Welcome to The Mundane Adventures of a Fangirl

I consider myself a Fangirl. What does that mean, you ask? A "fanboy" in the most common understanding is a hardcore fan of 'genre' based entertainment in particular. In my case - science-fiction and comic book based movies and television. Because I'm a chick - it's fangirl, not fanboy. There you have it! I am a big movie fan, however, not necessarily a 'film' fan. And now - I have the forum to present my opinions to the public! These will mainly be movie reviews -that will always be my opinion - repeat OPINION. Just what I think, and in no way do I present my opinion as fact. I hope you enjoy and maybe it will help you decide what to see at the movie theater this weekend!

Sunday, December 29, 2013

Movie Review: Captain Phillips (PG13 – 134 minutes)

Paul Greengrass has a reputation for making exceptionally realistic, intense, action thrillers.  He did The Bourne Supremacy – which re-invented action movies, United 93, and the Bourne Ultimatum.  When I say that the Bourne Supremacy re-invented action movies, let me clarify.  His action hero was understated, and his action was up close and personal.  He uses a lot of hand-held non-steady-cam work in order to make the audience feel that it is part of the action.  Some people love this, “I feel like I’m in this fistfight!”, and some people don’t, “All this shaky camera action makes me nauseous!”  I tend to be in the second group.  I would prefer you back the camera up and let me see every inch of your carefully crafted action sequence, as opposed to the three inch close-ups between punches.

His trademark intense style is perfectly on display with Captain Phillips.  Actually, it fits perfectly well with this movie.  It is based on the true story of Captain Richard Phillips, who was captaining the US-flagged MV Maersk Alabama as it shipped supplies around the horn of Africa in 2009.  It was hijacked by Somali pirates, and he was kidnapped to be held for ransom, to then be rescued by Navy Seals.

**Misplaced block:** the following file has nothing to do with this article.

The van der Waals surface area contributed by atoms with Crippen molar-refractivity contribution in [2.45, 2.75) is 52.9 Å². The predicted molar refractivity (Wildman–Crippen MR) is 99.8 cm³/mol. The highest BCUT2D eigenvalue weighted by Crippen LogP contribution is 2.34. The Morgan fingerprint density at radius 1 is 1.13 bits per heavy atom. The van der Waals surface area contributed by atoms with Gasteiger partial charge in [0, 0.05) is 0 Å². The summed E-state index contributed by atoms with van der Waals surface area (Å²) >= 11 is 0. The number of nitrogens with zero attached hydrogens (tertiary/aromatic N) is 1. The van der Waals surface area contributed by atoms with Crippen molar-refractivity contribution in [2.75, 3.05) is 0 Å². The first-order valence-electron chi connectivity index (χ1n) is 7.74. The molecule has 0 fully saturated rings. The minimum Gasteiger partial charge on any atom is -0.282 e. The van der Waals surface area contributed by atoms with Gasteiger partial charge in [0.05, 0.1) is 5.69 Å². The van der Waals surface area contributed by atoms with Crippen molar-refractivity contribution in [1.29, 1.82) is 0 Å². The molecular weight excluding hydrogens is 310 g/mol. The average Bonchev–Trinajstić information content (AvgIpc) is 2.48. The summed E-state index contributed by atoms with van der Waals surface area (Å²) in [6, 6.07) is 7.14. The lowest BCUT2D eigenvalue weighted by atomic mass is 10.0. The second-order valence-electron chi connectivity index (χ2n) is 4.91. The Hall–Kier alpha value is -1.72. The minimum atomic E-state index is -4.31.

Greengrass’s style fits the story beautifully as it builds in intensity during the course of the movie.  We see Phillips prepping for his journey and saying goodbye to his wife.  We also see the Somali pirates decide who is going on their mission, and prepare to hunt for a ship to capture.  The two stories run parallel until they converge on the ship as it is midway through its route.  As Phillips and his men notice the pirates and follow all their anti-pirate drills, they dissuade the pirates once, but they return and board.  It is a bit mystifying how four pirates in a speedboat could hijack a large shipping freighter, but this movie does a good job of explaining it. 

 Muse (the lead pirate) and his crew take over the ship as Phillips instructs his men to hide in the engine room and shut down the ship.  Muse then insists on finding the crew, leading to a very tense situation in the engine room that results in Muse being taken by the crew while Phillips is held by the rest of the pirates.  He tries to get them off the ship into the lifeboat, but the plan backfires and the four pirates take off in the lifeboat with Phillips.  At this point, the Navy shows up, and the final standoff begins. 

The tone is amazing, and the tension builds to an almost exhausting point.  The movie has a similar feel to Argo last year.  It’s absolutely an Oscar-bait film, but it does have moments where it plays like an action movie – making it one of the more watchable Oscar-bait items out there.  It does have a small cast, but those it in are fantastic.